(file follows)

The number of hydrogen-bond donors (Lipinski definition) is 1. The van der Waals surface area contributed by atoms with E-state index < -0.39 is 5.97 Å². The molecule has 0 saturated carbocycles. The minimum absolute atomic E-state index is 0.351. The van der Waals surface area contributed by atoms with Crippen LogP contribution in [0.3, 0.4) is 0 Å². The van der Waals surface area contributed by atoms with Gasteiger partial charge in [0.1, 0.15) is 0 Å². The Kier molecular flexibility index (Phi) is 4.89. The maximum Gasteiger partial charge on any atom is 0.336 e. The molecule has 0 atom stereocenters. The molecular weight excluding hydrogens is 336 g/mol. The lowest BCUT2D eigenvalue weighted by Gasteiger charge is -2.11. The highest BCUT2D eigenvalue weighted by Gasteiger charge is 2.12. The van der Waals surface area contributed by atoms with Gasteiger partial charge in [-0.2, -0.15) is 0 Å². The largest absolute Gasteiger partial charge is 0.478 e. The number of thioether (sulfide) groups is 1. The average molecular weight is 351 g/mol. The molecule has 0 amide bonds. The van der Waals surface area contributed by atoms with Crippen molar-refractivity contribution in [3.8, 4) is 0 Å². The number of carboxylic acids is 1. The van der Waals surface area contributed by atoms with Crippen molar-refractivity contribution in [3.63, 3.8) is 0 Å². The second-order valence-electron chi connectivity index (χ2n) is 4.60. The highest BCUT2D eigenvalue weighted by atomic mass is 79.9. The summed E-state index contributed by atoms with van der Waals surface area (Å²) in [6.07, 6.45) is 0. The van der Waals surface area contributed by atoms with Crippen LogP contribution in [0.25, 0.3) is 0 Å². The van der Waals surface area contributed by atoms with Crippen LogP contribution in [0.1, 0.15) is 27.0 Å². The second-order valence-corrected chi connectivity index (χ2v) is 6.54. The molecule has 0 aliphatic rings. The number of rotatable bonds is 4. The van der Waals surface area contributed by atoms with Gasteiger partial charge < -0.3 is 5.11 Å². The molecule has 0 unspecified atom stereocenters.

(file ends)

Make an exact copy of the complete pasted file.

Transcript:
The number of hydrogen-bond donors (Lipinski definition) is 1. The van der Waals surface area contributed by atoms with E-state index < -0.39 is 5.97 Å². The molecule has 0 saturated carbocycles. The minimum absolute atomic E-state index is 0.351. The van der Waals surface area contributed by atoms with Crippen LogP contribution in [0.3, 0.4) is 0 Å². The van der Waals surface area contributed by atoms with Gasteiger partial charge in [0.1, 0.15) is 0 Å². The Kier molecular flexibility index (Phi) is 4.89. The maximum Gasteiger partial charge on any atom is 0.336 e. The molecule has 0 atom stereocenters. The molecular weight excluding hydrogens is 336 g/mol. The lowest BCUT2D eigenvalue weighted by Gasteiger charge is -2.11. The highest BCUT2D eigenvalue weighted by Gasteiger charge is 2.12. The van der Waals surface area contributed by atoms with Gasteiger partial charge in [-0.2, -0.15) is 0 Å². The largest absolute Gasteiger partial charge is 0.478 e. The number of thioether (sulfide) groups is 1. The average molecular weight is 351 g/mol. The molecule has 0 amide bonds. The van der Waals surface area contributed by atoms with Crippen molar-refractivity contribution in [3.8, 4) is 0 Å². The number of carboxylic acids is 1. The van der Waals surface area contributed by atoms with Crippen molar-refractivity contribution in [3.63, 3.8) is 0 Å². The second-order valence-electron chi connectivity index (χ2n) is 4.60. The highest BCUT2D eigenvalue weighted by atomic mass is 79.9. The summed E-state index contributed by atoms with van der Waals surface area (Å²) in [6.07, 6.45) is 0. The van der Waals surface area contributed by atoms with Crippen LogP contribution in [0.25, 0.3) is 0 Å². The van der Waals surface area contributed by atoms with Crippen LogP contribution in [0.1, 0.15) is 27.0 Å². The second-order valence-corrected chi connectivity index (χ2v) is 6.54. The molecule has 0 aliphatic rings. The number of rotatable bonds is 4. The van der Waals surface area contributed by atoms with Gasteiger partial charge < -0.3 is 5.11 Å². The molecule has 0 unspecified atom stereocenters.